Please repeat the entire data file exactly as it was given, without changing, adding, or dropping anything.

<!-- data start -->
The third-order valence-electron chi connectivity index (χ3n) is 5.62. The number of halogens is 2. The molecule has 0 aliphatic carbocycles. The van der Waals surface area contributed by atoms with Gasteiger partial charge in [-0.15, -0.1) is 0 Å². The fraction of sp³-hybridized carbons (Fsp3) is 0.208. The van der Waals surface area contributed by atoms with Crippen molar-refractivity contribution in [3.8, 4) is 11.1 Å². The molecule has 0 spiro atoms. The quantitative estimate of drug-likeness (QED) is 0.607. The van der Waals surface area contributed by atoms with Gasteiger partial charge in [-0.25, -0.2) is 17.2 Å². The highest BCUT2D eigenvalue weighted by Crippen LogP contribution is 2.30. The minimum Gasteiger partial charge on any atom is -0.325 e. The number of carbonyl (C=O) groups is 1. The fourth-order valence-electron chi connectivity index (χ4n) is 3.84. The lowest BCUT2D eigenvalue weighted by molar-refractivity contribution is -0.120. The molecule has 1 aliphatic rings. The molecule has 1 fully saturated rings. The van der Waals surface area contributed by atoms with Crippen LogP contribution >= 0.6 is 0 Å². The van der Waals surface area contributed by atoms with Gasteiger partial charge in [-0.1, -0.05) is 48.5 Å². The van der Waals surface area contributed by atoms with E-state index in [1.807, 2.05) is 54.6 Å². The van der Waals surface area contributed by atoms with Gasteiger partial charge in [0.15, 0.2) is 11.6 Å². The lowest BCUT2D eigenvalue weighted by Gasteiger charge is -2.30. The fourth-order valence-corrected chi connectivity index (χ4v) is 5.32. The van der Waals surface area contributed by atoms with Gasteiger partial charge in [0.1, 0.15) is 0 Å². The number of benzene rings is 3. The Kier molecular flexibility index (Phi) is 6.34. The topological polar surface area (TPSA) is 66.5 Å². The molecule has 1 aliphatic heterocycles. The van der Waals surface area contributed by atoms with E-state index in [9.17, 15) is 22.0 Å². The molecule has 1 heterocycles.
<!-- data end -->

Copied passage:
The third-order valence-electron chi connectivity index (χ3n) is 5.62. The number of halogens is 2. The molecule has 0 aliphatic carbocycles. The van der Waals surface area contributed by atoms with Gasteiger partial charge in [-0.15, -0.1) is 0 Å². The fraction of sp³-hybridized carbons (Fsp3) is 0.208. The van der Waals surface area contributed by atoms with Crippen molar-refractivity contribution in [3.8, 4) is 11.1 Å². The molecule has 0 spiro atoms. The quantitative estimate of drug-likeness (QED) is 0.607. The van der Waals surface area contributed by atoms with Gasteiger partial charge in [-0.25, -0.2) is 17.2 Å². The highest BCUT2D eigenvalue weighted by Crippen LogP contribution is 2.30. The minimum Gasteiger partial charge on any atom is -0.325 e. The number of carbonyl (C=O) groups is 1. The fourth-order valence-electron chi connectivity index (χ4n) is 3.84. The lowest BCUT2D eigenvalue weighted by molar-refractivity contribution is -0.120. The molecule has 1 aliphatic rings. The molecule has 1 fully saturated rings. The van der Waals surface area contributed by atoms with Crippen LogP contribution >= 0.6 is 0 Å². The van der Waals surface area contributed by atoms with Gasteiger partial charge in [-0.1, -0.05) is 48.5 Å². The van der Waals surface area contributed by atoms with E-state index in [1.807, 2.05) is 54.6 Å². The van der Waals surface area contributed by atoms with Gasteiger partial charge in [0.15, 0.2) is 11.6 Å². The lowest BCUT2D eigenvalue weighted by Gasteiger charge is -2.30. The fourth-order valence-corrected chi connectivity index (χ4v) is 5.32. The van der Waals surface area contributed by atoms with Gasteiger partial charge in [0.1, 0.15) is 0 Å². The number of benzene rings is 3. The Kier molecular flexibility index (Phi) is 6.34. The topological polar surface area (TPSA) is 66.5 Å². The molecule has 1 aliphatic heterocycles. The van der Waals surface area contributed by atoms with E-state index in [9.17, 15) is 22.0 Å². The molecule has 1 heterocycles.